A particle physicist is searching for certain specific experimental results. The information might be hidden in collections of journal articles and preprints or even in non-bibliographic databases, stored in sources both at CERN and at various remote sites. The physicist chooses to begin the search by selecting appropriate search terms using the High Energy Physics Index, a specialized subject thesaurus for this field of physics. The GRACE toolkit searches through several information sources. In the cases where the original material is unformatted, GRACE employs the AIR technology (see section 3) to extract meaningful content for the document and maps it to the controlled vocabulary of the High Energy Physics Thesaurus.
The output appears as a single results list but the researcher also has the option to view the results broken into related categories. Despite the fact that the material comes from many different sources, the results are all presented in one uniform format. The option to view the document metadata in its original format (if it had one) is also available.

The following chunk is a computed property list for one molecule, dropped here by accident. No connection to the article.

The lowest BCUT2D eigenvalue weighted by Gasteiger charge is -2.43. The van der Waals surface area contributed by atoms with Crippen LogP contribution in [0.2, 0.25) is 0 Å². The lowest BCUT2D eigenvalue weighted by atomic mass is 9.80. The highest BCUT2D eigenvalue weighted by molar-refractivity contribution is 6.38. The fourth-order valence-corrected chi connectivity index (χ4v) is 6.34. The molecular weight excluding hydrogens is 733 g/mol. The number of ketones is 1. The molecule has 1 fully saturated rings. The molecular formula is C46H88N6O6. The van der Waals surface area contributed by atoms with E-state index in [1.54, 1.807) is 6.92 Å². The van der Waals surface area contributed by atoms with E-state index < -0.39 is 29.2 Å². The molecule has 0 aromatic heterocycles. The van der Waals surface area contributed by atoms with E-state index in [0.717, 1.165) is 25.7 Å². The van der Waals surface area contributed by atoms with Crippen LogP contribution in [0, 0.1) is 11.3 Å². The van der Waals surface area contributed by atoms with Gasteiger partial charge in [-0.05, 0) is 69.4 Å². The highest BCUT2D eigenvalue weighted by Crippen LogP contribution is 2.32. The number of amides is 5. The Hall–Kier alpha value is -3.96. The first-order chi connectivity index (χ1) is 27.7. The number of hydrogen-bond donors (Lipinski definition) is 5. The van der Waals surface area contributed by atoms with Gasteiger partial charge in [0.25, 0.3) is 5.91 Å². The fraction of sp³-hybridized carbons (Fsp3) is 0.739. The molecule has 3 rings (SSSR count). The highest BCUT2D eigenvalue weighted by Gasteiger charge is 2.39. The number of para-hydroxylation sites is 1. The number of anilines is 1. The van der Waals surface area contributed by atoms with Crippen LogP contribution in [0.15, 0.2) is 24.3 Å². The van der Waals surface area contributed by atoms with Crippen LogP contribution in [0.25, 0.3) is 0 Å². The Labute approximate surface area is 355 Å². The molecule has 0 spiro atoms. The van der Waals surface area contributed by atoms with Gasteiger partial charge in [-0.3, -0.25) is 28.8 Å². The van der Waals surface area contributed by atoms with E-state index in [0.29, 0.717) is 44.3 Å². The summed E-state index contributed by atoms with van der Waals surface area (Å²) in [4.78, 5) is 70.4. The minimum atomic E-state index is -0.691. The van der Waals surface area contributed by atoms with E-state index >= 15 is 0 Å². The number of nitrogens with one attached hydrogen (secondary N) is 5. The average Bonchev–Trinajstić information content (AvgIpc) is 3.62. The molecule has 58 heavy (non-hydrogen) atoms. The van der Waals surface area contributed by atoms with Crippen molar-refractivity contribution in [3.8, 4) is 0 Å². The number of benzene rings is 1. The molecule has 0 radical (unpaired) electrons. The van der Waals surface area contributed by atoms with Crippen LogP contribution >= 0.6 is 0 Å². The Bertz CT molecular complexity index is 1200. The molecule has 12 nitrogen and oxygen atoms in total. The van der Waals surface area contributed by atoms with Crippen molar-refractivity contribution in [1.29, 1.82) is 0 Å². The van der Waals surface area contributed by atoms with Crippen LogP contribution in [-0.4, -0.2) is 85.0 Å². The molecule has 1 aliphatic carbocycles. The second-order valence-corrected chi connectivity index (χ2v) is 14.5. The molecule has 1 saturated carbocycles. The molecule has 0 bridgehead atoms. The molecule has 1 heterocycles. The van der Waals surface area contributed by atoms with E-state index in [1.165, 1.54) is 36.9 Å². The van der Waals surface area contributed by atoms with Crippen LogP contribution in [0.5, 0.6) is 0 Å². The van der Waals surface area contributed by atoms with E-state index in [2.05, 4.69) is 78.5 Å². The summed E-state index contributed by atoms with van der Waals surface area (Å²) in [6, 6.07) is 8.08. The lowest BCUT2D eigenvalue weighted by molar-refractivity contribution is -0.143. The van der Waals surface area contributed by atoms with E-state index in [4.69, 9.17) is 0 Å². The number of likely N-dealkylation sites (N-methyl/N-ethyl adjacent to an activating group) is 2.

The researcher finds an interesting entry in the Review of Particle Physics, and opens it in the browser. A few seconds later an additional window, containing all the references related to the data, opens. Based on a knowledge base and a set of algorithms, GRACE has dynamically linked all the references available online to the corresponding full-text, a service that will save the physicist several hours of work in the library.